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Seattle Sounders
Full nameSeattle Sounders
Nickname(s)Sounders
Founded1994
Dissolved2008 (transferred to MLS)
Stadium Starfire Sports Complex
Capacity4,500
Chairman Adrian Hanauer
Manager Brian Schmetzer
League USL First Division

The Seattle Sounders were an American professional soccer team that was founded in 1994 and played in several second-division leagues, beginning with the American Professional Soccer League. They played in the A-League, later renamed the USL First Division, from 1997 to 2008. The team was named for the Seattle Sounders of the North American Soccer League (NASL), which folded in 1983. The Sounders folded after the 2008 season as part of a transition to a new Major League Soccer (MLS) team named Seattle Sounders FC that debuted in 2009.

The team generally used blue and white jerseys. They played at Memorial Stadium and various small venues from 1994 until their move to Qwest Field (now Lumen Field) in 2003. The Sounders played their last season at the Starfire Sports Complex in Tukwila, Washington, which would become the training facility for the MLS team. Their head coach from 2002 to 2008 was Brian Schmetzer, who had played for the NASL Sounders and later coached the MLS team. A sister organization, the Seattle Sounders Women, played in the women's USL W-League from 2001 to 2015.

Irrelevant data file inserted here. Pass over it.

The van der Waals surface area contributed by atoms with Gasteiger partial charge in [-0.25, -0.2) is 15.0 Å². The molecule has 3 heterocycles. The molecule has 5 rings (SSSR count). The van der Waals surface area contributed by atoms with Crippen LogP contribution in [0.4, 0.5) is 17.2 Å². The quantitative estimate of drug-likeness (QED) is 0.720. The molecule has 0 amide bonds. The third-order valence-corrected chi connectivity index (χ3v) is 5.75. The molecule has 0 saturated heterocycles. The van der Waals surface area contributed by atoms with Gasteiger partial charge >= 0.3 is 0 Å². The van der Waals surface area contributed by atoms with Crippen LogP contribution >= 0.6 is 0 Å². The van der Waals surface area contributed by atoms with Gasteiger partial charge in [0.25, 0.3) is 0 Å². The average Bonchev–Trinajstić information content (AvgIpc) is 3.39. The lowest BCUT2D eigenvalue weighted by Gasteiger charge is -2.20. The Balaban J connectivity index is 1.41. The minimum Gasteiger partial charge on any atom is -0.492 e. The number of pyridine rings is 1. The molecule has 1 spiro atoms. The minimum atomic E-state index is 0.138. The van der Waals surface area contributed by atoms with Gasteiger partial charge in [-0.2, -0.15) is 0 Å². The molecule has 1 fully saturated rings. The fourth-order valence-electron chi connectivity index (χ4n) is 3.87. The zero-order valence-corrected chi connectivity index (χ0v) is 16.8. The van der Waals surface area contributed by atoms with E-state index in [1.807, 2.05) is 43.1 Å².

History

Leighton O'Brien in the Seattle Sounders strip

The club was founded in 1994 and named after the original Seattle Sounders team, which played from 1974 to 1983 in the North American Soccer League. [1] [2] Former coach Alan Hinton had acquired rights to the Sounders name after the club folded and began a campaign to bring an American Professional Soccer League (APSL; later the A-League) team to the city in 1992. [3] [4] The league previously had another Seattle team, the Seattle Storm, that had joined from the Western Soccer Alliance and played for one APSL season in 1990 before they folded. [5]

A bid for a new APSL team, to be named the Sounders and owned by former Microsoft executives Scott Oki and Neil Farnsworth, was announced in September 1993. [3] The bid's approval was announced by United States Soccer Federation secretary general Hank Steinbrecher on January 30, 1994, during a men's international friendly match between the United States and Russia at the Kingdome that was attended by 43,651 spectators. [6] The reborn Sounders competed with a rival group that aimed to create a Seattle franchise for Major League Soccer, the new top-level soccer league for the United States. [7] Hinton was named club president and later appointed himself as head coach prior to the inaugural season. [8]